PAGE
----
Spain wins 2012 UEFA Futsal Euro in an extra time thriller
On the brink of defeat, Spain came back to defeat Russia for their remarkable 4th straight continental title and 6th overall.
Here is the great report from Wayne Harrison for UEFA.com. Harrison and Paul Saffer did a tremendous job of coverage all tournament long. The photo is courtesy of SportFile and UEFA.com, both organizations provided excellent footage of the event.
Lozano inspires Spain to final defeat of Russia
Two goals from Sergio Lozano, his first cancelling out Pula’s effort 34 seconds from time, helped secure a fourth straight title for Spain.
Saturday 11 February 2012
Russia 1-3 Spain (aet)
by Wayne Harrison from Arena Zagreb
Sergio Lozano scored twice as Spain came from behind to defeat Russia after extra time and secure a fourth consecutive UEFA European Futsal Championship title, and sixth overall, in Zagreb.
Beaten twice before by Spain in the finals of 1996 and 2005, Russia were 34 seconds from repeating their own defeat of the perennial champions 13 years ago when Lozano’s deflected shot cancelled out Pula’s 34th-minute strike. In the second period of extra time, Lozano’s shooting prowess broke Russian hearts again and Luis Amado’s last-gasp clearance goal ensured coach José Venancio López emulates predecessor Javier Lozano in securing three European titles with Spain.
This fourth continental final between these nations in eight editions began with Spain captain Amado − featuring in his sixth showpiece − being tested after 27 seconds by the recalled Konstantin Maevski. Spain’s opening shot across the bows came when Gustavo stuck out a hand to thwart Rafael Usín.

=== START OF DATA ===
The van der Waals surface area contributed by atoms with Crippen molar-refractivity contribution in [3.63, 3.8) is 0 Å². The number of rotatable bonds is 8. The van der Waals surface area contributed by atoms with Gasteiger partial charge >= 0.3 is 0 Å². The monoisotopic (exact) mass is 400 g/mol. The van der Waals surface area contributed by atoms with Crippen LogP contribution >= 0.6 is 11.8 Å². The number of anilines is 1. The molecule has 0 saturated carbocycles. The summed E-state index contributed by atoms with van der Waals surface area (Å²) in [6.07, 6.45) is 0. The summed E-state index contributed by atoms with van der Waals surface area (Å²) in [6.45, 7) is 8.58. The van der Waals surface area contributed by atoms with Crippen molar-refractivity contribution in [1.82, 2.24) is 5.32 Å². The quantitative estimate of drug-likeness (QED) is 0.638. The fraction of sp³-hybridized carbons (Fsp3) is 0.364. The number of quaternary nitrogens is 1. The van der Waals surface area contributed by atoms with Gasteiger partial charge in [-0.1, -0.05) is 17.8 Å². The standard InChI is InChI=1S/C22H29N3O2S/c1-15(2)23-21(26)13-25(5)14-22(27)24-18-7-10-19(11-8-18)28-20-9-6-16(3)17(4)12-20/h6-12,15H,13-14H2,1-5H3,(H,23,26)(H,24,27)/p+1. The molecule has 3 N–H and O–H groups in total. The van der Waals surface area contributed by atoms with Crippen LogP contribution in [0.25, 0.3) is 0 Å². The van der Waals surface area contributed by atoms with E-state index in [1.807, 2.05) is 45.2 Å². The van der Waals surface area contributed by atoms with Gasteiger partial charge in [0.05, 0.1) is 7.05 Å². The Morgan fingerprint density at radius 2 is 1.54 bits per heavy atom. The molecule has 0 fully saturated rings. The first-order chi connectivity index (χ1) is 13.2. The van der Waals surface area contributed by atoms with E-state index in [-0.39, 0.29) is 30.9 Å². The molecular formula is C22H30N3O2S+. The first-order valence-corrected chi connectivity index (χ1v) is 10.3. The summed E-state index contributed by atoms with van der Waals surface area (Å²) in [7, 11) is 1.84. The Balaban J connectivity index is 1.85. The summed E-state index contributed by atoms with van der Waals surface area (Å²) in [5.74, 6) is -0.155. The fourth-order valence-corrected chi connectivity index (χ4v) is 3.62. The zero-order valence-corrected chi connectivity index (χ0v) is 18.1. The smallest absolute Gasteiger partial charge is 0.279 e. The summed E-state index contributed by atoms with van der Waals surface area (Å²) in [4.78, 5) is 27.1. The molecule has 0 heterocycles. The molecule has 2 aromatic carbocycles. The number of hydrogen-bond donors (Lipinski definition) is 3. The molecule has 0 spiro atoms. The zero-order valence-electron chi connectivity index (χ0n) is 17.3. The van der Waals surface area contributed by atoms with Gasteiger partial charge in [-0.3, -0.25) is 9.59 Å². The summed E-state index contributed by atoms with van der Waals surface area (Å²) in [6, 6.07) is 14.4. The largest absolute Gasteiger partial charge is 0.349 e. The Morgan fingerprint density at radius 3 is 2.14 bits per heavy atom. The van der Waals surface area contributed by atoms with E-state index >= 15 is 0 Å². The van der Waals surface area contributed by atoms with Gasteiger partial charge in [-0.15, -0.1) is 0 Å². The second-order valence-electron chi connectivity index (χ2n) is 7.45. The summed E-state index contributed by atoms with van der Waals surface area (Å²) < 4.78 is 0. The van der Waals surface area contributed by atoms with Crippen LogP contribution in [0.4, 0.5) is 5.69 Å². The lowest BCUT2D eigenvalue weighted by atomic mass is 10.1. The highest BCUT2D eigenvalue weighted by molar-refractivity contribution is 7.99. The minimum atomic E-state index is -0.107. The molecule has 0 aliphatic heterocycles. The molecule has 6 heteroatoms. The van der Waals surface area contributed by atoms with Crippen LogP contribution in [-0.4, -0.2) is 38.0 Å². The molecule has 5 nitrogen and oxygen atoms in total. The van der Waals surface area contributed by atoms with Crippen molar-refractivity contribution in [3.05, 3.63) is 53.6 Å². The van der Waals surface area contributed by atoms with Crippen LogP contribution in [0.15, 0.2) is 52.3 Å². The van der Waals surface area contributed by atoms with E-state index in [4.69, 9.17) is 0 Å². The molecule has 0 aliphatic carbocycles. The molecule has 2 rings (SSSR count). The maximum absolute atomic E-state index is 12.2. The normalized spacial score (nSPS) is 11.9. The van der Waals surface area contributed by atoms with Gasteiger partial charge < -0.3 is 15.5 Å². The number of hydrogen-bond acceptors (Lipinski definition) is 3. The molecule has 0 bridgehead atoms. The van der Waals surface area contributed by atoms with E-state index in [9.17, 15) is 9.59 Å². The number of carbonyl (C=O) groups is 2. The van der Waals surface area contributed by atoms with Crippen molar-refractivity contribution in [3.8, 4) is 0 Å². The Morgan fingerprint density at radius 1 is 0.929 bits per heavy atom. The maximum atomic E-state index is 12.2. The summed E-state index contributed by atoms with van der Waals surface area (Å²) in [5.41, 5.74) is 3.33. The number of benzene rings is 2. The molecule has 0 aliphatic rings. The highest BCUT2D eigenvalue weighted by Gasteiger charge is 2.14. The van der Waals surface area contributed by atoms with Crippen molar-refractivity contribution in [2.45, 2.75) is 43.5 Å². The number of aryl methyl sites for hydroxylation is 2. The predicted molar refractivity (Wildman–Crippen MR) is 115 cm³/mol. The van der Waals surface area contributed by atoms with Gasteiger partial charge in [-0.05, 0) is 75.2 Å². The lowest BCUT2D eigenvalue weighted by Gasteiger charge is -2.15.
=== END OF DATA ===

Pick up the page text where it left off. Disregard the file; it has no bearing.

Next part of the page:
The early tempo was high, with both teams pressing. The holders soon imposed themselves, however, and when Nikolai Pereverzev ceded possession deep inside the Russia half he was relieved to see Sergio Lozano fire wide with time and space.
Save for a Cirilo snapshot, which Amado parried, openings for Russia were scarce. Spain were more adept at creating them, with Miguelín driving wide after Dmitri Prudnikov had tracked back to suppress a flowing team move. Gustavo then twice prevented Torras adding to his finals-leading tally of five goals and one assist before the half was out.
Quickly out of the traps in the second period, Spain threatened again when Aicardo troubled Gustavo inside nine seconds; a reminder of Russia’s menace came with Cirilo and Sergei Sergeev bothering Amado in quick succession. Amado’s palms were warmed again by Cirilo after Kike − like his goalkeeper now a five-time winner of this competition − had relinquished the ball.
Suddenly Sergei Skorovich’s men looked the more likely to score, something Pula did with a low shot into the bottom corner after a forceful run. Russia survived two minutes with four players following the dismissal of Cirilo and if they thought they had won it when Prudnikov cleared Borja’s attempt off the line, Lozano’s deflected drive dashed their hopes.
Miguelín was centimetres away from an extra-time breakthrough as Venancio López’s charges, on a high after their late reprieve, sought a second. Lozano, the top scorer in the Spanish league, got it with a firm strike just as penalties loomed. With Sergeev on as a flying goalkeeper, a shot into an unguarded net as the buzzer went confirmed a hat-trick of EURO final victories for Spain, a fittingly thrilling end to by far the best-attended edition yet.
Courtesy of SportFile for UEFA.com